schizotypal personality disorder

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schizotypal personality disorder

 
a personality disorder characterized by a pattern of social and interpersonal deficits with eccentricities of behavior, thought, and speech. People with schizotypal personalities may exhibit magical thinking, for example, claiming that they are clairvoyant or telepathic, may have recurrent illusions, or may exhibit derealization. Their speech is marked by vagueness, metaphors, odd usages of words, and other features that can make it difficult to understand. Persons with this disorder often are aloof and socially isolated with little capability or desire for close relationships, excessive social anxiety, suspiciousness, and disturbed affect. Although the disorder is related to schizophrenia, it differs in that any periods of psychosis are only transient.

schizotypal personality disorder

1. an enduring and pervasive pattern of behavior in adulthood characterized by discomfort with and reduced capacity for close relationships, cognitive or perceptual distortions, and eccentric behavior.
2. a DSM diagnosis that is established when the specified criteria are met.

schizotypal personality disorder

(skĭt′sə-tī′pəl)
n.
A personality disorder characterized by severe discomfort with close relationships in addition to odd or inappropriate beliefs, behaviors, and speech, but without delusions or other symptoms characteristic of schizophrenia.

schizotypal personality disorder

301.22 DSM-IV Psychiatry A schizophrenia-like condition characterized by defects in interpersonal relationships and disturbed thought patterns, appearance, behavior; Pts with SPD have bizarre speech, poor social skills, strained relationships with others; it is more common in relatives of schizophrenic. See Schizophrenia.

schiz·o·typ·al per·son·al·i·ty dis·or·der

(skiz'ō-tīp'ăl pĕr-sŏn-al'i-tē dis-ōr'dĕr)
An enduring and pervasive pattern of behavior in adulthood characterized by discomfort with and reduced capacity for close relationships, cognitive or perceptual distortions, and eccentric behavior. People with such a disorder hold ideas that are considered unusual, and have difficulty relating to others.
References in periodicals archive ?
(1993b) showed non-significant LF in high schizotypes with reduced pre-exposure duration on a novel latent inhibition 'card' task, however, other research has failed to replicate this task as a procedure for LI (Burch, Hemsley, & Joseph, unpublished data).
He describes what schizotypic psychopathology is, how to recognize it, and its use for explaining schizophrenia, showing that the disorder begins before the emergence of symptoms and that studying schizotypes provides opportunity for examining risk in nonpsychotic individuals.
The hypothesis was that the high schizotypes would have early visual deficits (P1 component reduction) and working memory similar to that observed in persons with schizophrenia and their first-degree relatives.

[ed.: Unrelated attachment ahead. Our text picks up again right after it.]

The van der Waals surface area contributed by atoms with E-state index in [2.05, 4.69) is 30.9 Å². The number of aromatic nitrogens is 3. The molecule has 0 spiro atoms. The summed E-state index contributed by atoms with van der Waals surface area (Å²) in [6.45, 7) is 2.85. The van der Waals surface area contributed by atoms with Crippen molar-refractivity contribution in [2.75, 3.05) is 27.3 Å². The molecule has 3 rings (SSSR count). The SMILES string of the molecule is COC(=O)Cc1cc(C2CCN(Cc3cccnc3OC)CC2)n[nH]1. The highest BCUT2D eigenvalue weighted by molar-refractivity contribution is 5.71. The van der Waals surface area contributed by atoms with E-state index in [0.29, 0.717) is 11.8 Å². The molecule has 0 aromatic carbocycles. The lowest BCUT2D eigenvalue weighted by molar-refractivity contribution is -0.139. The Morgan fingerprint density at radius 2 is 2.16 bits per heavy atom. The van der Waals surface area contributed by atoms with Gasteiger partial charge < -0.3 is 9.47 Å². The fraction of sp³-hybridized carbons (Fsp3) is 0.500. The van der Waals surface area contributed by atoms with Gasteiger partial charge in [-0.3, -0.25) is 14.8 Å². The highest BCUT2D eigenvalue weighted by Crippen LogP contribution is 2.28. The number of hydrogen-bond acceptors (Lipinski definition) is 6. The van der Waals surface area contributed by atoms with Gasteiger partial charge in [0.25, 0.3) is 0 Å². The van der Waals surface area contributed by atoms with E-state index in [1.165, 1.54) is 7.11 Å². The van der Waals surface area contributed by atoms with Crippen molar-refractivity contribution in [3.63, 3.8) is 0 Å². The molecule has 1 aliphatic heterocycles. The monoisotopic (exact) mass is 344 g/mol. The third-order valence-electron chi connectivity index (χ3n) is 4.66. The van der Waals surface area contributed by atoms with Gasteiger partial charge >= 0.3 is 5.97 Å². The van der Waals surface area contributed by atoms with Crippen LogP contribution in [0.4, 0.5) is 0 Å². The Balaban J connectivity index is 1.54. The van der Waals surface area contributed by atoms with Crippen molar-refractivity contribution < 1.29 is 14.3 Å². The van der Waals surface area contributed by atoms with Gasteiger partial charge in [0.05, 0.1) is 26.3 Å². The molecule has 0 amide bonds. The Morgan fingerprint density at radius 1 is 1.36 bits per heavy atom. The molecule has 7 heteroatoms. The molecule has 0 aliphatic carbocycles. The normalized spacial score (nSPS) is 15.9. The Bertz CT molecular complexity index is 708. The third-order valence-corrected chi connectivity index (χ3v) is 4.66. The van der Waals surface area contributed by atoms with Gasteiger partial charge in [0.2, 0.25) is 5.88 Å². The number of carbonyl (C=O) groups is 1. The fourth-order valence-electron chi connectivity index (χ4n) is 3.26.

Saccadic performance in questionnaire-identified schizotypes over time.
& Higgins, 2003), suggesting that high positive schizotypes and high
Holt, Simmonds-Moore, and Moore (2008) described a type of schizotypes known as "happy schizotypes," who tend to have good mental health (although notas good as those who are low in all forms of schizotypy), a belief in the "paranormal," and high scores on creativity measures.
Thus far, reduced negative priming has been shown with elderly people (Hasher, Stoltzfus, Zacks & Rypma, 1991; Stoltzfus, Hasher, Zacks, Ulivi & Goldstein, 1993), young children ([+ or -] eight years; Tipper, Bourque, Anderson & Brehaut, 1989), schizotypes (Beech, Baylis, Smithon & Claridge, 1989; Beech & Claridge, 1987), schizophrenic patients (Beech et al., 1991; Beech, Powell, McWilliam & Claridge, 1989), and with people with high scores on the Cognitive Failures Questionnaire of Broadbent et al.
McCreery and Claridge (1995, 1996) reported that OBE experients scored higher than nonexperients on measures of positive schizotypy (Perceptual Aberration, Luanay-Slade Hallucination Scale, STA, Hypomania) and significantly lower on a measure of negative schizotypy (the Physical Anhedonia Scale), suggesting that, "far from being anhedonic, they were particularly enjoying life." It is possible that among "healthy schizotypes" unusual ideas may reflect creativity and unconventional thinking associated with high Openness to Experience (e.g., Holt, Simmonds-Moore, & Moore, 2008).
The "low schizotypy" cluster (corresponding to the high Unusual Experiences cluster from the previous study) scored significantly higher than the other two clusters on the Sense of Coherence scale, suggesting that this cluster consisted of "healthy schizotypes." Genovese (2005) found that paranormal belief assessed by an eight-item scale was significantly correlated with scores on the Cognitive-Perceptual (i.e., Reality Distortion) and Disorganized dimensions of the SPQ-Brief in a sample of teachers and teacher trainees.